Mark Pritchard is MP for the Wrekin.

The world is a less safe place. Six months ago, it had become less safe than it had been just two years before that. Six weeks on, and regional events in the Middle East pose a real challenge to the security services and to the legislative levers that underpin their vital work and operations.

With civil war in Syria, the ongoing turmoil in Egypt, and now the Sunni extremists, ISIS, trying to wreak havoc in Iraq, the likelihood of terror once again coming to the UK’s shores has increased considerably.

That is why I am calling on the Home Secretary, as I did in the House of Commons on Monday, to legislate to make it a criminal offence for “a family member failing to report another family member who they believe may have travelled abroad to train for acts of terror”.

There can be no excuse for non-reporting. Yet is clear from some recent broadcast interviews that some family members have most certainly been aware of other family members training as foreign fighters – and yet, as far as those examples are concerned, no family member has alerted the police.

As a matter of balance and fact, many families will be unaware that their sons or daughters, brothers or sisters, mothers or fathers, have gone abroad to fight in foreign battles. Further, not all of these fighters will return to the UK. Moreover, some will be killed or stay in country or in the region for life – or for a time.

For those that do return, not all will pose a terror threat. Some will travel to support their
fellow Muslim brothers in fight between religious sects, or fight side by side with past or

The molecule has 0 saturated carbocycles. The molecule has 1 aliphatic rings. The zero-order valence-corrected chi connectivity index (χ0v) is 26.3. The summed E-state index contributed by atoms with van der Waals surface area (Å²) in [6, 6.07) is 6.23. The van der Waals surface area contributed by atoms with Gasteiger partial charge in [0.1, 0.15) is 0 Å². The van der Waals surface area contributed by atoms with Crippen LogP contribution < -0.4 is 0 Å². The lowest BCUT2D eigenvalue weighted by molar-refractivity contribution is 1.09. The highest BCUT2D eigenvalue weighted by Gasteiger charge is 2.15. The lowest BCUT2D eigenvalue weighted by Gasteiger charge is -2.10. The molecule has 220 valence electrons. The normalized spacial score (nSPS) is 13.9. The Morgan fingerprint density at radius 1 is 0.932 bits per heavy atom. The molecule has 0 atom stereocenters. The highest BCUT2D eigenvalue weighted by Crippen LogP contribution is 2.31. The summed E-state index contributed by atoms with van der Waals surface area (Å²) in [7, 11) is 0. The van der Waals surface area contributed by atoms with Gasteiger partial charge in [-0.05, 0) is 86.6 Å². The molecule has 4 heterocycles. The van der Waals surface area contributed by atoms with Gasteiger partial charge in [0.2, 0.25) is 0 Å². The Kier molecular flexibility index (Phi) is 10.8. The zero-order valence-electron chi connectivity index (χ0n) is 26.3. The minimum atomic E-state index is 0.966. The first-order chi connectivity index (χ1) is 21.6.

present countrymen.

For others, their journeys will be joining a territorial civil war rather than ascribing to
any global jihad. Indeed, many will join with a not dis-similar motivation to many who have fought in Europe’s numerous and past civil wars.

Neverthelss, there will unquestionably be those who return to the UK radicalised, or further radicalised, and whatever their original motive for joining the legions of “foreign fighters”, will return to the UK as unpredictable and dangerous threats – seeking to kill and maim and bring terror UK towns and cities. It is this small minority that need to be stopped.

A “Reporting Law” would incentivise family members to do the right thing by their own communities, communities they live in themselves, and by the United Kingdom, their country of birth or acquired citizenship. A country they need to put first. Similarly, the same law would penalise those who fail to report. Custodial tariffs should apply.

Another option would be to look at refusing, withdrawing, or withholding visas for family
members with proven links to foreign fighters where there is “reasonable suspicion” they had enough knowledge to “report'”and where a minimum evidence threshold can be reached.

Current anti-terror laws, and wider aiding and abetting or being complicit in a crime laws, are just not sufficient.

It is true that terrorists should not be allowed to unsettle the delicate balance between
retaining our country’s freedoms and the need for security and resilience – but neither should these same fighters be allowed to travel to prepare for possible acts of terror against the UK without fearing their movements may be given up by those closest to them.

At a time of heightened security, the Government must continue to stay legislatively nimble and be prepared, as the Prime Minister has rightly suggested, to be prepared to respond to increased threats in a robust – but proportionate way.

Ultimately, the answer to countering violent extremism lies at the very heart of the communities from which many of these foreign fighters have come from.